A verb is a word that expresses an action, an event, or a state of being about the subject.
ASL linguists describes three major types of verbs: plain verbs, indicating verbs (including directional verbs, reciprocal verbs, locative verbs), and depicting verbs (including classifier predicates).
Not all ASL verbs can be inflected to indicate the subject and the object in a sentence. They are called "plain verbs". They require the signer to specify the subject and the object (e.g. pronouns and nouns) before and/or after the verb.
For example, the ASL verb understand is a plain verb that the signer cannot inflect it in a sentence. The signer has to specify the subject and the object in a sentence, for example: I understand you.
Some examples of the plain verbs that cannot be inflected are as follows:
eat, enjoy, know, love, remember, understand, have, cherish ...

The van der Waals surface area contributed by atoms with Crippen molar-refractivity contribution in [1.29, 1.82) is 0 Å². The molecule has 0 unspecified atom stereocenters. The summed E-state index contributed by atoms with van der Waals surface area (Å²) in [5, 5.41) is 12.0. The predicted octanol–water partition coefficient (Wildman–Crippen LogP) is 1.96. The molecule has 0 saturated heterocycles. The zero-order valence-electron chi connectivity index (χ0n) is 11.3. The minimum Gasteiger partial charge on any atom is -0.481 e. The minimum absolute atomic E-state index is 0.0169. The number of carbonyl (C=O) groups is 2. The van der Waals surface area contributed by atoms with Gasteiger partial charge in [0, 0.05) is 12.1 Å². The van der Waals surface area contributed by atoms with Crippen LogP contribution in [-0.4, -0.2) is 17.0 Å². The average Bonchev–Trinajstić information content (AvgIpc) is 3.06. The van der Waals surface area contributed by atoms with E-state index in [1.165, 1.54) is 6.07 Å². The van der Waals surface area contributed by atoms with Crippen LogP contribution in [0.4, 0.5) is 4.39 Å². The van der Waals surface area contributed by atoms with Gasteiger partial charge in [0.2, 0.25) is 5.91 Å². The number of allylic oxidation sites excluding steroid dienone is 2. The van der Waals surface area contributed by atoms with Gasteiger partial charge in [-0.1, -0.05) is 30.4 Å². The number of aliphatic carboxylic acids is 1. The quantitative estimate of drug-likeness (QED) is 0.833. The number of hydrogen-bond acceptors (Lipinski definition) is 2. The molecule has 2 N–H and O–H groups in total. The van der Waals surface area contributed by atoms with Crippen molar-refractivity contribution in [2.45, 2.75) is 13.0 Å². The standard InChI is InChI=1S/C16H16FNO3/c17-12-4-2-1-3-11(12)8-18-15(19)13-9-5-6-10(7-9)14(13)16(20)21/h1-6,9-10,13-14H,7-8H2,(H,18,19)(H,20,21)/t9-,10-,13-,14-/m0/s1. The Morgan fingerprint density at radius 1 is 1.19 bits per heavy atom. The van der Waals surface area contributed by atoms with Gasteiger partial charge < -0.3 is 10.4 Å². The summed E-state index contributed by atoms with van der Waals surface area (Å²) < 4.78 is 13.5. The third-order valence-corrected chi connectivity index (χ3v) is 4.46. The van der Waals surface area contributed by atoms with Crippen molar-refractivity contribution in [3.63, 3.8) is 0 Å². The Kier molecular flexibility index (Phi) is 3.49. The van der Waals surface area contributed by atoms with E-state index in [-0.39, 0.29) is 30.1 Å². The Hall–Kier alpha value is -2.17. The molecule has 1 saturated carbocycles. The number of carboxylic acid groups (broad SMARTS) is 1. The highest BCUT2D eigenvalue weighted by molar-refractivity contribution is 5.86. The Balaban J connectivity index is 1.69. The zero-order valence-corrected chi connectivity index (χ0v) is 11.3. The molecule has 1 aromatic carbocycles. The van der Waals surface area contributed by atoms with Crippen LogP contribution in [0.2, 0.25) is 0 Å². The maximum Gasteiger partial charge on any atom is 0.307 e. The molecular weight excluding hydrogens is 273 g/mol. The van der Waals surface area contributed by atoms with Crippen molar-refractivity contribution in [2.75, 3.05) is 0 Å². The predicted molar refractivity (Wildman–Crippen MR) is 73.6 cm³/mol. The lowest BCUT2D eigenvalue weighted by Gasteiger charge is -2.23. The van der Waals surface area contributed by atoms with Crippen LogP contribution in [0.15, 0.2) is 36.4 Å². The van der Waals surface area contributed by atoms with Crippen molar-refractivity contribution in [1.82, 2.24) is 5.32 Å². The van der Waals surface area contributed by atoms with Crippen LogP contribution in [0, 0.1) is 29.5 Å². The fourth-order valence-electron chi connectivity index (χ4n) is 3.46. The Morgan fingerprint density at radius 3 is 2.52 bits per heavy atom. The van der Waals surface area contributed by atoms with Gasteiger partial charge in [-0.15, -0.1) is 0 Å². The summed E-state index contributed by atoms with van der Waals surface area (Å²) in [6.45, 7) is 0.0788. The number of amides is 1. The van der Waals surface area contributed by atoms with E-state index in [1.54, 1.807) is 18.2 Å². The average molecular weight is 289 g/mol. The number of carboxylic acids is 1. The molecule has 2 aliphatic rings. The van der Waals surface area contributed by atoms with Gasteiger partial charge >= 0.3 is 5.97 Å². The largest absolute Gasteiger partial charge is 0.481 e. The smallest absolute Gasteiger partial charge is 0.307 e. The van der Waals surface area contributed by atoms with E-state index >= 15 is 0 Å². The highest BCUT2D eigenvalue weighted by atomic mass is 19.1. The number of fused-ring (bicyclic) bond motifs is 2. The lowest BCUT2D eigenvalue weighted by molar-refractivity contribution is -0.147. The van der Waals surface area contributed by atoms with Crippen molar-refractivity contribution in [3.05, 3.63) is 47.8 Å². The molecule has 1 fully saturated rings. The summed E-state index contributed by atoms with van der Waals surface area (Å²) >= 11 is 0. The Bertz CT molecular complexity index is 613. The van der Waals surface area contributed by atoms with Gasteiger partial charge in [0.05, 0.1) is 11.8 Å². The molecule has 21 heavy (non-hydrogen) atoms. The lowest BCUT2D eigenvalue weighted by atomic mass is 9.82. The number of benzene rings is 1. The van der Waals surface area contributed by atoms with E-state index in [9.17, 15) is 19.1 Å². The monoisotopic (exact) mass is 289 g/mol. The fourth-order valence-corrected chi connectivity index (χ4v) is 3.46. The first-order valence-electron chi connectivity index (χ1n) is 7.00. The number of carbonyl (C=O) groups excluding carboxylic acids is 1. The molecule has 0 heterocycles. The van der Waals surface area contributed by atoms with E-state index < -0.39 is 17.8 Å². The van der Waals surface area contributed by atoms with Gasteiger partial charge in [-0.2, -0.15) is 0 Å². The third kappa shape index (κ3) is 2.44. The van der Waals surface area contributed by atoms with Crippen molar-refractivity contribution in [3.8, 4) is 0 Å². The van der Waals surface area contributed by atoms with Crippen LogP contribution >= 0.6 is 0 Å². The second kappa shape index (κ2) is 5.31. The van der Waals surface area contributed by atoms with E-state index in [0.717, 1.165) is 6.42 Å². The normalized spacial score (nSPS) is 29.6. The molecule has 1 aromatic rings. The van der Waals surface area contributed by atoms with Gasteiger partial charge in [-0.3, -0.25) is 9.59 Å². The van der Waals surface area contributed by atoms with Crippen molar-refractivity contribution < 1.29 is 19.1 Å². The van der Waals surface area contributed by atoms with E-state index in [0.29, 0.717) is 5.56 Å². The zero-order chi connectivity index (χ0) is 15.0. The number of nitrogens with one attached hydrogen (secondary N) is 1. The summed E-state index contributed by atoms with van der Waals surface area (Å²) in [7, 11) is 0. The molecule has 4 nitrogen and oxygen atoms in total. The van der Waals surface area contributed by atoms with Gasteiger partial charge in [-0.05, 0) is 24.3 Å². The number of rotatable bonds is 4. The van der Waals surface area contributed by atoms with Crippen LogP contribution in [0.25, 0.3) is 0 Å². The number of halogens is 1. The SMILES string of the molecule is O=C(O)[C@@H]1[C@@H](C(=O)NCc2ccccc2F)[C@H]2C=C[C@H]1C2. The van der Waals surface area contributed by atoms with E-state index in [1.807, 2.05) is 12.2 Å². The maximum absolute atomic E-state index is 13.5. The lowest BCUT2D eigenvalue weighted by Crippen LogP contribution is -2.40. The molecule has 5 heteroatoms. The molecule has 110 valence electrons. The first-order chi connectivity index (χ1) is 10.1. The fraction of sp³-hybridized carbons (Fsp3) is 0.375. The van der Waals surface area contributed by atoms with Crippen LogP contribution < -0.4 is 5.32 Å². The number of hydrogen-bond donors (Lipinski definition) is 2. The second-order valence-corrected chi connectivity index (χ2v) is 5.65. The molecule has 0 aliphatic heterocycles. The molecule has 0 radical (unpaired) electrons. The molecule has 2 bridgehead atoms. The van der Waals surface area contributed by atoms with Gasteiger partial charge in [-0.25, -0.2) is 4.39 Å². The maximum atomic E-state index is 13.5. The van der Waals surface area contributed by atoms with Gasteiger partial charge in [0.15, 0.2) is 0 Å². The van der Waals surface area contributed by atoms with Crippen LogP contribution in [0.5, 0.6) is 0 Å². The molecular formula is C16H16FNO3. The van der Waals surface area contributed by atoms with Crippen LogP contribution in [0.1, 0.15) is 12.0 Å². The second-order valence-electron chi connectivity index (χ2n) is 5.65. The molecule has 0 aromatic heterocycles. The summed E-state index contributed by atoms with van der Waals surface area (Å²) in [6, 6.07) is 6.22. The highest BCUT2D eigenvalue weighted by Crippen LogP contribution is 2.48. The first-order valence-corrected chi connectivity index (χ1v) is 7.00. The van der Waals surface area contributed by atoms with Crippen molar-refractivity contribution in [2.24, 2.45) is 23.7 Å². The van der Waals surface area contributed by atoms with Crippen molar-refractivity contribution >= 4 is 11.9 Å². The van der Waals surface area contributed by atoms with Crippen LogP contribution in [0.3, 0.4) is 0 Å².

The plain verbs are a small set of verbs that cannot be modulated. But, the majority of ASL verbs can be inflected into many different ways to contain information about the subject and the object.
The indicating verbs are modulated verbs by inflecting the direction or movement of the regular ASL verbs to indicate the subject and the object in a sentence.
The following verbs are some examples that can be modulated to contain the information about the subject and the object.
inform, give, distribute ...
Another category of ASL verbs is depicting verbs. Many of these verbs are known as "classifier predicates". Depicting verbs contain information about the action or state of being. Here are some examples:
vehicle-drive-by, person-walk-awkwardly, pencil-roll-down-stairs ...
Clayton Valli, et al. "Linguistics of American Sign Language: An Introduction." Washington, D.C.: Gallaudet University Press. 2005. Pp 76-82.
Charlotte Haker-Shenk and Dennis Cokely. "American Sign Language: A Teacher's Resource Text on Grammar and Culture." Washington, D.C.: Gallaudet Press. 1980.
Learn why there are no to-be verbs in sign language.
Indicating verbs in sign language.
Depicting verbs (classifier predicates).
Understand the difference in movement for noun-verb pairs.
You may be also interested in agent-action construction in sign language linguistics.
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